America’s Fastest-Growing Sport is a “Big Dill” at A&M-Commerce

Students, faculty, staff and community members certainly relish the opportunity to learn and play pickleball at Texas A&M University-Commerce. Dubbed America's fastest-growing sport, pickleball appeals to a wide demographic including men, women, athletes and non-athletes of all ages.

The sport combines elements of tennis, badminton and table tennis. Players—known as picklers—send a plastic, wiffle-like ball back and forth over a 36-inch-high net using slightly oversized paddles akin to those used in table tennis. Teams of two play on a court similar to tennis, but only a fourth of the size. Games can be played outside or indoors. Most matches are played to 11 points with a two-point win margin. A team that fails to score any points in a match is deemed to have been pickled.

“Pickleball is a great physical activity because it's fun, easy to learn and encourages cardiovascular conditioning,” said Dr. Sandy Kimbrough, professor and associate head of the Department of Health and Human Performance at A&M-Commerce. “Players can choose their own level of movement, from running nearly every play, to maintaining a relatively static position and trying to place shots away from their opponents.”

After witnessing its growing popularity, Kimbrough began hosting weekly drop-in pickleball sessions in early 2022. With games open to the university community and the public, it wasn't long before the growing number of players required Kimbrough to add more hours and another day to the schedule.

“We went from playing two hours a week to hosting games from 5-9 p.m. on Tuesdays and 10 a.m. to noon on Fridays,” Kimbrough said of the sessions, which are held in the gymnasium inside the Nursing and Health Sciences Building on campus. “Tuesday is our busy night with anywhere from 12-20 or more players. Our Friday sessions are less hectic.”

Kimbrough believes the A&M-Commerce community has adopted pickleball quickly because of its accessibility, inclusion and camaraderie. The drop-in format means that players don't need to sign up or pay for a membership; they can just show up and play in the next available game. All equipment is provided, though many participants bring their own paddle. Players are encouraged to play with new partners so they meet new people and play with—and against—partners of varying skill levels.

Another draw is that seasoned players are eager to share their knowledge and gamesmanship with less experienced players, making the game less intimidating and easier to learn.

Retired software engineer Stephen Moore is a wily pickleball veteran who often coaches new players. Moore routinely commutes from Greenville to play at A&M-Commerce on Tuesdays and Fridays.

“I really enjoy being around the students and faculty, and instructing the beginners in basic rules, skills and strategies,” Moore said.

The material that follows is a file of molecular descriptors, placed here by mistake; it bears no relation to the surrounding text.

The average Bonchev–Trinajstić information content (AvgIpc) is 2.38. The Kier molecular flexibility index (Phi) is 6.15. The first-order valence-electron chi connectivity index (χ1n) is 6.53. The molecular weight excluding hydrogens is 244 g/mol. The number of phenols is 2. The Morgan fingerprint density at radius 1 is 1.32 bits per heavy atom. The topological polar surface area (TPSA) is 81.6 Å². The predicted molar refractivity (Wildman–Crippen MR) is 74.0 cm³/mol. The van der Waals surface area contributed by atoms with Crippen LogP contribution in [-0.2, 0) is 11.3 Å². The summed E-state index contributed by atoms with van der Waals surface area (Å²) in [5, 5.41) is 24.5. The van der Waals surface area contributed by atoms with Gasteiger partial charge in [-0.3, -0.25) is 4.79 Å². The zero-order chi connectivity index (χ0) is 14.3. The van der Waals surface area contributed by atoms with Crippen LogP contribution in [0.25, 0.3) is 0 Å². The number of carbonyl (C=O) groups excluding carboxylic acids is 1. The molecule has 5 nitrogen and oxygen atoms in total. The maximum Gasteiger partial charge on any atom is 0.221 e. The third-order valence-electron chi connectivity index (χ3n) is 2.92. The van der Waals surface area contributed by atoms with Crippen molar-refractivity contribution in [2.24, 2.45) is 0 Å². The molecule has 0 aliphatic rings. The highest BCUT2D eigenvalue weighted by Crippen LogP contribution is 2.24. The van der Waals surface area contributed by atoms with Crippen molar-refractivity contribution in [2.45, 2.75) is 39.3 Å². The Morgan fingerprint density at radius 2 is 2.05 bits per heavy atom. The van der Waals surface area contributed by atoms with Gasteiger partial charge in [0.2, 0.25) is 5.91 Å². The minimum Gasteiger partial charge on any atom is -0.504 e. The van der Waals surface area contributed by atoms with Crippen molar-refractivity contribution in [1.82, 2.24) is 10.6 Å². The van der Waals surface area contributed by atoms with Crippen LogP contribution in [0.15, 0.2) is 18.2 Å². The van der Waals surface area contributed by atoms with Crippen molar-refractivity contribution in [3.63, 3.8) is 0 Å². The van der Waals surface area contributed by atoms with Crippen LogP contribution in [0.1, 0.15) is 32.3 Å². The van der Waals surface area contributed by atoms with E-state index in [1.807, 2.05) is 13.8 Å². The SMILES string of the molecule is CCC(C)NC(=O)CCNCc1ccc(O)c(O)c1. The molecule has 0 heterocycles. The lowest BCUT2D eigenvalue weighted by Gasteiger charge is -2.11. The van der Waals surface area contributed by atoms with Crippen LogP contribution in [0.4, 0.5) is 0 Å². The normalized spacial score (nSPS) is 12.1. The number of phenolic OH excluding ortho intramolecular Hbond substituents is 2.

He advised that YouTube videos are helpful for learning the game, as well as formal and informal skills training sessions offered at many pickleball facilities.

“There is a lot of chess mentality to playing pickleball well, but to do the chess moves, you need the skills to make subtle shots,” Moore added.

He continued: “Most of my skill comes from lots of playing time. The best teacher is hours on the court with the best players who are willing to play with you.” He usually logs 15-20 hours per week playing at locations throughout Northeast Texas.

The games at A&M-Commerce also provide a social connection for students.

Michael Hall is a kinesiology major at A&M-Commerce who plans to work as a teacher and coach after graduating in Spring 2023. As a newcomer to the sport, he appreciates the welcoming environment at the drop-in games.

“I started playing pickleball about three months ago,” Hall said. “I enjoy the diverse group of players, and everyone was super kind when I first showed up and didn't know how to play.”

Although he focuses on finishing classes so he can graduate on time, he welcomes the distraction that pickleball provides.

“Playing pickleball keeps me active,” Hall said. “It's in the same building as my classes, so I play every Tuesday after my last class. It's something I look forward to each week.”

He's even convinced a few of his friends to join him occasionally. “I think everyone should give it a try,” Hall said. “It's easy to learn and fun to play.”

In addition to the drop-in sessions hosted by Health and Human Performance, A&M-Commerce picklers can also play in an intramural league hosted by the Morris Recreation Center (MRC) each semester through imleagues.

Two pickleball courts located at the back of the MRC's outdoor tennis facility are available to all players when not in use by the intramural league. Membership is required to access the MRC courts.

With a relatively easy entry point for beginners and unlimited potential to advance in skill level, pickleball continues to grow in popularity. High-profile sports figures including Tom Brady, LeBron James and Mark Cuban have invested in pickleball teams and leagues. Some previous tennis facilities such as Oasis Pickleball Club in Rockwall, Texas, have converted to full-fledged pickleball facilities. Oasis recently hosted a pickleball tournament with more than 800 players participating.

One thing seems certain; picklers at A&M-Commerce won't sour on the sport any time soon.

Learn more about the Department of Health and Human Performance and Campus Recreation at A&M-Commerce.